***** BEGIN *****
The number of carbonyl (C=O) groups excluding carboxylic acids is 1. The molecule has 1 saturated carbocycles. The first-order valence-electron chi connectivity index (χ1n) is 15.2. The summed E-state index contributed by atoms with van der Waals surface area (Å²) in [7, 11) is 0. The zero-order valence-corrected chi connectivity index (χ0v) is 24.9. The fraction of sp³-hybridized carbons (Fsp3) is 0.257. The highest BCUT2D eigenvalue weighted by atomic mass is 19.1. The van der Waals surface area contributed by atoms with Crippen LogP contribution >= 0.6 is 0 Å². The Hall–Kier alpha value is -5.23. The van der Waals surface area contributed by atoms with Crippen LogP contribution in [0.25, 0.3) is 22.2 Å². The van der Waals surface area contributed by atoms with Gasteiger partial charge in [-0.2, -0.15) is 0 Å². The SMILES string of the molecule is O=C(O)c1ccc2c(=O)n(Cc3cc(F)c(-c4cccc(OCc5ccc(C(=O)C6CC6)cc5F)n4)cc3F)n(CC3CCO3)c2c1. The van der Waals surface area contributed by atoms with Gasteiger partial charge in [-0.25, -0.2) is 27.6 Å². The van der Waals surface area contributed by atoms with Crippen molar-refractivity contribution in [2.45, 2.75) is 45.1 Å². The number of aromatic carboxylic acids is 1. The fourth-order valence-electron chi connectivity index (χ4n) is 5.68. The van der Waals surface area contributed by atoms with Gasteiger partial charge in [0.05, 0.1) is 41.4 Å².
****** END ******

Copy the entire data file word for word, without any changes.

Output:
The number of carbonyl (C=O) groups excluding carboxylic acids is 1. The molecule has 1 saturated carbocycles. The first-order valence-electron chi connectivity index (χ1n) is 15.2. The summed E-state index contributed by atoms with van der Waals surface area (Å²) in [7, 11) is 0. The zero-order valence-corrected chi connectivity index (χ0v) is 24.9. The fraction of sp³-hybridized carbons (Fsp3) is 0.257. The highest BCUT2D eigenvalue weighted by atomic mass is 19.1. The van der Waals surface area contributed by atoms with Crippen LogP contribution >= 0.6 is 0 Å². The Hall–Kier alpha value is -5.23. The van der Waals surface area contributed by atoms with Crippen LogP contribution in [0.25, 0.3) is 22.2 Å². The van der Waals surface area contributed by atoms with Gasteiger partial charge in [-0.2, -0.15) is 0 Å². The SMILES string of the molecule is O=C(O)c1ccc2c(=O)n(Cc3cc(F)c(-c4cccc(OCc5ccc(C(=O)C6CC6)cc5F)n4)cc3F)n(CC3CCO3)c2c1. The van der Waals surface area contributed by atoms with Gasteiger partial charge in [-0.25, -0.2) is 27.6 Å². The van der Waals surface area contributed by atoms with Crippen molar-refractivity contribution in [2.45, 2.75) is 45.1 Å². The number of aromatic carboxylic acids is 1. The fourth-order valence-electron chi connectivity index (χ4n) is 5.68. The van der Waals surface area contributed by atoms with Gasteiger partial charge in [0.05, 0.1) is 41.4 Å².